The second day brought more vulnerability, risks, and beauty…
- We saw another “fly on the wall” conversation between Gabby and Kent, who revealed their love for football (Gabby) and cows (Kent), and gave us a snapshot of the unlikely friendship they’ve built by attending multiple GS retreats together.
- I had the pleasure of interviewing author and blogger Sarah Bessey, who revealed how she keeps her spirit soft and forgiving when she’s excluded or misunderstood, and talked us through the many things she’s learned on her journey of allyship with LGBTQ+ folks.
- The rain (mostly) held off during free time, allowing for peaceful hikes through the rainforest around the camp.
- We enjoyed learning from one another during two workshops, most of which were being offered for the first time on topics ranging from “parenting LGBTQ+ children” to “transgender allyship” to “the Enneagram.”
For the first time at the West Coast Retreat, we closed the night with an Open Mic. Our theme was “Coming Out,” and we marveled at the musical and poetic gifts among us, and especially the gift Danice has to “dance like no one’s watching” to her favourite coming-out anthems, and launch us all into an impromptu dance party that we never thought possible at an alcohol-free camp! The dancing reflected the joy and freedom many of us felt to finally be among people from whom we had nothing to hide. Some of our parents even joined in on the fun!
Sunday’s communion service and sharing time further confirmed that freedom of authenticity and the widening hospitality around God’s table. We heard from our final pair, Brooke (a lesbian) and Elizabeth (parent of a gay son), who tearfully shared why they hold on to faith and church and friendship with one another.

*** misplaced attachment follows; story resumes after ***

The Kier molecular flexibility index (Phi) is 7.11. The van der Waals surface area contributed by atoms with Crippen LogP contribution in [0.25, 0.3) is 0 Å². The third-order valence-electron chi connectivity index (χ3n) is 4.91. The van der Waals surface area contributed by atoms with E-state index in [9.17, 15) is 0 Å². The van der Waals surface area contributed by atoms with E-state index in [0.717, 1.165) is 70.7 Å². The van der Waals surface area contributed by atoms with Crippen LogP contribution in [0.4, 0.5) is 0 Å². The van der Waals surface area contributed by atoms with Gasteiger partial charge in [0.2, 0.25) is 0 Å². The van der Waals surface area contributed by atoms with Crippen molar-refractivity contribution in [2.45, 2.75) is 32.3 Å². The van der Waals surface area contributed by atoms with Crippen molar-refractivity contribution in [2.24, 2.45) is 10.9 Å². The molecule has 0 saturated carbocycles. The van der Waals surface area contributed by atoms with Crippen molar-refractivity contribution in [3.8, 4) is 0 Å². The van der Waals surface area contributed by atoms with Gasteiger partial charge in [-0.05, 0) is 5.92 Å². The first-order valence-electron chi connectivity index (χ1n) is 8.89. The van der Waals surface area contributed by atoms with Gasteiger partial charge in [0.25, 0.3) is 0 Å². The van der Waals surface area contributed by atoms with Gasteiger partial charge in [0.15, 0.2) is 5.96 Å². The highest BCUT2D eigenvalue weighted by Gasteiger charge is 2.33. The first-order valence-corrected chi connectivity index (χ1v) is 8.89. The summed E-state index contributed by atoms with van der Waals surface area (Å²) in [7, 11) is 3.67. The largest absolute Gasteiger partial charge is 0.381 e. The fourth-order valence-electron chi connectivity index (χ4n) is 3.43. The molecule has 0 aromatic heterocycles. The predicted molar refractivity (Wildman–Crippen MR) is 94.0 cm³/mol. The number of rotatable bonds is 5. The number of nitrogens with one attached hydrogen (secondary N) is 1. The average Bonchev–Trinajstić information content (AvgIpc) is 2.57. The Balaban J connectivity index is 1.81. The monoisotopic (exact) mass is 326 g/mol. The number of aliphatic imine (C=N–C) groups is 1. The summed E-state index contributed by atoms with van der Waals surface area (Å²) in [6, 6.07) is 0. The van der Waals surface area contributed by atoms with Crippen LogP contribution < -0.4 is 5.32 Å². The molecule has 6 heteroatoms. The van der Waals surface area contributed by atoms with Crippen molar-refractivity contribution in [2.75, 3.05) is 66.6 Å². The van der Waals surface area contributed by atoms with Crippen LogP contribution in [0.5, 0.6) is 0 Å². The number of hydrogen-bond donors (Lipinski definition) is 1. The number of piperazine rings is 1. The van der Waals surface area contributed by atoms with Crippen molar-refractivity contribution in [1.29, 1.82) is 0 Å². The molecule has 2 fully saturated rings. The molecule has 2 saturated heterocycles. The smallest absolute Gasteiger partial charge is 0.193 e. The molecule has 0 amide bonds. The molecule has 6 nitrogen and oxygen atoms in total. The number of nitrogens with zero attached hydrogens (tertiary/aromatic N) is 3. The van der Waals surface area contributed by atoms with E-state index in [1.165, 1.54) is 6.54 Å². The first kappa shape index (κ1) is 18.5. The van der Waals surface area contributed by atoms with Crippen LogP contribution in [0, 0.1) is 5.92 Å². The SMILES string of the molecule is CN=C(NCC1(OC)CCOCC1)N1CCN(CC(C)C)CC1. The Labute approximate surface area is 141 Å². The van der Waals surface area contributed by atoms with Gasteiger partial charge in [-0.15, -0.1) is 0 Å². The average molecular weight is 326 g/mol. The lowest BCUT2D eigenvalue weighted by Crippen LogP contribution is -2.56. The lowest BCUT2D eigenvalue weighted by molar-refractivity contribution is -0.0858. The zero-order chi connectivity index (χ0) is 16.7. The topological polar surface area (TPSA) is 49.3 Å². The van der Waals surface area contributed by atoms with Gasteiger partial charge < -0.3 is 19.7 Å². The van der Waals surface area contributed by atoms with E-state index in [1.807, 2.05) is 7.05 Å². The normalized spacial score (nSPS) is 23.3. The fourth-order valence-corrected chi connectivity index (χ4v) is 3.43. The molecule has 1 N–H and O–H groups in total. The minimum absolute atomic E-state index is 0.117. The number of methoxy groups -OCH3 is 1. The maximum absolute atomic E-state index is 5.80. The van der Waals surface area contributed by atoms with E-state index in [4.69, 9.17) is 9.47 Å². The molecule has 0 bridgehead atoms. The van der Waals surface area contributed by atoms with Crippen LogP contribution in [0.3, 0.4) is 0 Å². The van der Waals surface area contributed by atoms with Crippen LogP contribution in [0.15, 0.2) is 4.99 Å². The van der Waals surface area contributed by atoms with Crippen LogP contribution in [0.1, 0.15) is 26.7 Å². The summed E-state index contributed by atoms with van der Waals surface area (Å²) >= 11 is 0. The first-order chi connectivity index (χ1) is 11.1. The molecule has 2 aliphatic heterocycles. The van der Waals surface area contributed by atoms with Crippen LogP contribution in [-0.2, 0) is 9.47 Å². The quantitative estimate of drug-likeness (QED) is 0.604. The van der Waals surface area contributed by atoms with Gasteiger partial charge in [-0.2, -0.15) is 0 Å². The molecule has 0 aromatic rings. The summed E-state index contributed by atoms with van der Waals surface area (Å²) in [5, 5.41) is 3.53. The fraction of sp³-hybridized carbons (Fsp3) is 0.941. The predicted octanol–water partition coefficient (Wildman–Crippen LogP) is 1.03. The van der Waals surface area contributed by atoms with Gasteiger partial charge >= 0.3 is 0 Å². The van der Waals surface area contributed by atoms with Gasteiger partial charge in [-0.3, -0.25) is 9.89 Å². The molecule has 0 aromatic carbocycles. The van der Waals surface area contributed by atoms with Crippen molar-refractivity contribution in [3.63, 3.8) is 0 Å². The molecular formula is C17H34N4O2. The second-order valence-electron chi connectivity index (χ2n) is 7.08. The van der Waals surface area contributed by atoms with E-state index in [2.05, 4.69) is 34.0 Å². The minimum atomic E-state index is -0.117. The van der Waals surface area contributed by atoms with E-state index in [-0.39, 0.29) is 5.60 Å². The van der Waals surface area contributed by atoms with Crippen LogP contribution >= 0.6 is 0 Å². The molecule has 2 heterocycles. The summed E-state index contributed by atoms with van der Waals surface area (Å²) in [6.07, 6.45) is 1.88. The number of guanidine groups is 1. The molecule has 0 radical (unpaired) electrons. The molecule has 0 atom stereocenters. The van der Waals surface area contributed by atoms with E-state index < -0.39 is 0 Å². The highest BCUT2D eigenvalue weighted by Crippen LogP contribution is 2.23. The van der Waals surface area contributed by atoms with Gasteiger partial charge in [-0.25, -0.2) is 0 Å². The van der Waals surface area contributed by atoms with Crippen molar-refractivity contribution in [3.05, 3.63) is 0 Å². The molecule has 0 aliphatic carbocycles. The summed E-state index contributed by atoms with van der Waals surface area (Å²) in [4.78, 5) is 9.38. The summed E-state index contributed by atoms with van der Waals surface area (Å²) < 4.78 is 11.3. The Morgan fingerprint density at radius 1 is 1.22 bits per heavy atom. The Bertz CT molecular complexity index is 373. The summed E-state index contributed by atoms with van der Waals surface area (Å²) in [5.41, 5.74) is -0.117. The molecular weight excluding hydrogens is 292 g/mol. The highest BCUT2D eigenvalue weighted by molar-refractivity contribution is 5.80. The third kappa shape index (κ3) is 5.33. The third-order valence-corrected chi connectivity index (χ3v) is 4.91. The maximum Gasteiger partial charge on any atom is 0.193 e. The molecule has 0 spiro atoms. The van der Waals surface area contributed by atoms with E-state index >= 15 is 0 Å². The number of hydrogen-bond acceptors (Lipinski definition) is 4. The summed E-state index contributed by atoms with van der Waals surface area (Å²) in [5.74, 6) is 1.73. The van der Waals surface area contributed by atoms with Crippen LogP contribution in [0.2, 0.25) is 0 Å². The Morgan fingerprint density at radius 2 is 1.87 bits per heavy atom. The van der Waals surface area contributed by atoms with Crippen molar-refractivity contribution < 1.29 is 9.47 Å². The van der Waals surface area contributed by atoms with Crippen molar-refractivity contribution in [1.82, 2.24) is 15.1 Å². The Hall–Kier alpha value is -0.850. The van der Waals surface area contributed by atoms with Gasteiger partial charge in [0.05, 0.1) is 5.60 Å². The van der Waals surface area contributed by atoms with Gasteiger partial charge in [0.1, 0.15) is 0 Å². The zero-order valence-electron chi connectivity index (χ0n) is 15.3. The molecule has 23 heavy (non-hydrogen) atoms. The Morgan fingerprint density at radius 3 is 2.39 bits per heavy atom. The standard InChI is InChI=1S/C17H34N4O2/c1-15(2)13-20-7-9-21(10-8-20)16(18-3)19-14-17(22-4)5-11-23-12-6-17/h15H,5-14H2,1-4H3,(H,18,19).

Queer theologian Kathy Kwon preached on John 6, opening up about her difficulties following a sometimes very strange Jesus in churches that often don’t welcome the gifts of LGBTQ+ people, but how like Peter, she still feels compelled to say, “Lord, to whom shall we go? You have the words of eternal life.” These words rang in our ears as we received communion in our community groups, people with whom we had shared so much of ourselves over the weekend.
In our closing big-circle community reflections, we heard stories from parents who had met transgender Christians for the first time at the retreat, and had appreciated their patient willingness to teach them. We heard from LGBTQ+ people who had been deeply encouraged by the supportive presence of parents, siblings and allies. We heard from people who no longer identify as Christians but felt welcome at the retreat. We all left with greater courage and support for the challenges ahead of us – whether it’s transitioning, coming out to friends and family, working for greater openness and understanding in our churches, discovering our calling, or finding ways to rebuild our faith on a new foundation.
As one participant put it, “I never expected going somewhere for the first time would feel like coming home after the longest day.” A Generous Space family is putting down roots in Western Canada, and I felt privileged to sit back and watch the seeds grow at this retreat. Please consider joining us next year!
Over the next few months, we’ll be sharing video footage from aspects of the retreat. For now, I leave you with a poem that our beloved artist in residence, Rachel Taylor, wrote about her experience of Generous Space at the retreat.